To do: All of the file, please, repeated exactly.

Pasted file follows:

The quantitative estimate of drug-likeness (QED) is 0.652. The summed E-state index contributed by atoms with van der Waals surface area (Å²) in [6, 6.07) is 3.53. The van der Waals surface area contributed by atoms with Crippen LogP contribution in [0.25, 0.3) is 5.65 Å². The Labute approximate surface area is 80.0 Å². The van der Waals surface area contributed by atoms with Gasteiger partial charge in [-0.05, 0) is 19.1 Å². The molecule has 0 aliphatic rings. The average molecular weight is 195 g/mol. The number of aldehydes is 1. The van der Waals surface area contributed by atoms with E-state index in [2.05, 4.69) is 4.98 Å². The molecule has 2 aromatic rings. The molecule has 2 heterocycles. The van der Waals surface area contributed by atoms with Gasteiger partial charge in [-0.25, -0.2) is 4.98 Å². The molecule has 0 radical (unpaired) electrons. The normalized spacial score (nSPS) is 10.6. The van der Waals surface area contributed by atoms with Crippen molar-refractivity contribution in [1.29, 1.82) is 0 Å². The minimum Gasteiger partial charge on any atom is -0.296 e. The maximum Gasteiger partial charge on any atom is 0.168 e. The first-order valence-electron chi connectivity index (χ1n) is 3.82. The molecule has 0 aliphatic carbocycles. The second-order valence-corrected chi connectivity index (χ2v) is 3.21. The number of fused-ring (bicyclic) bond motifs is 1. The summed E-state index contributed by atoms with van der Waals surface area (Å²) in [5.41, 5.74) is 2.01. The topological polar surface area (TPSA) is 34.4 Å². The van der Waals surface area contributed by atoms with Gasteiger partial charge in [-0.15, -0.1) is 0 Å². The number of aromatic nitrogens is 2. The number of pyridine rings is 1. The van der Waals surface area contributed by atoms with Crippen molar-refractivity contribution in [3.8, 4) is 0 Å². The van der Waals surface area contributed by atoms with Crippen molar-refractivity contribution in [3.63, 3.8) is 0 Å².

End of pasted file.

The quantitative estimate of drug-likeness (QED) is 0.652. The summed E-state index contributed by atoms with van der Waals surface area (Å²) in [6, 6.07) is 3.53. The van der Waals surface area contributed by atoms with Crippen LogP contribution in [0.25, 0.3) is 5.65 Å². The Labute approximate surface area is 80.0 Å². The van der Waals surface area contributed by atoms with Gasteiger partial charge in [-0.05, 0) is 19.1 Å². The molecule has 0 aliphatic rings. The average molecular weight is 195 g/mol. The number of aldehydes is 1. The van der Waals surface area contributed by atoms with E-state index in [2.05, 4.69) is 4.98 Å². The molecule has 2 aromatic rings. The molecule has 2 heterocycles. The van der Waals surface area contributed by atoms with Gasteiger partial charge in [-0.25, -0.2) is 4.98 Å². The molecule has 0 radical (unpaired) electrons. The normalized spacial score (nSPS) is 10.6. The van der Waals surface area contributed by atoms with Crippen molar-refractivity contribution in [1.29, 1.82) is 0 Å². The minimum Gasteiger partial charge on any atom is -0.296 e. The maximum Gasteiger partial charge on any atom is 0.168 e. The first-order valence-electron chi connectivity index (χ1n) is 3.82. The molecule has 0 aliphatic carbocycles. The second-order valence-corrected chi connectivity index (χ2v) is 3.21. The number of fused-ring (bicyclic) bond motifs is 1. The summed E-state index contributed by atoms with van der Waals surface area (Å²) in [5.41, 5.74) is 2.01. The topological polar surface area (TPSA) is 34.4 Å². The van der Waals surface area contributed by atoms with Gasteiger partial charge in [-0.15, -0.1) is 0 Å². The number of aromatic nitrogens is 2. The number of pyridine rings is 1. The van der Waals surface area contributed by atoms with Crippen molar-refractivity contribution in [3.8, 4) is 0 Å². The van der Waals surface area contributed by atoms with Crippen molar-refractivity contribution in [3.63, 3.8) is 0 Å².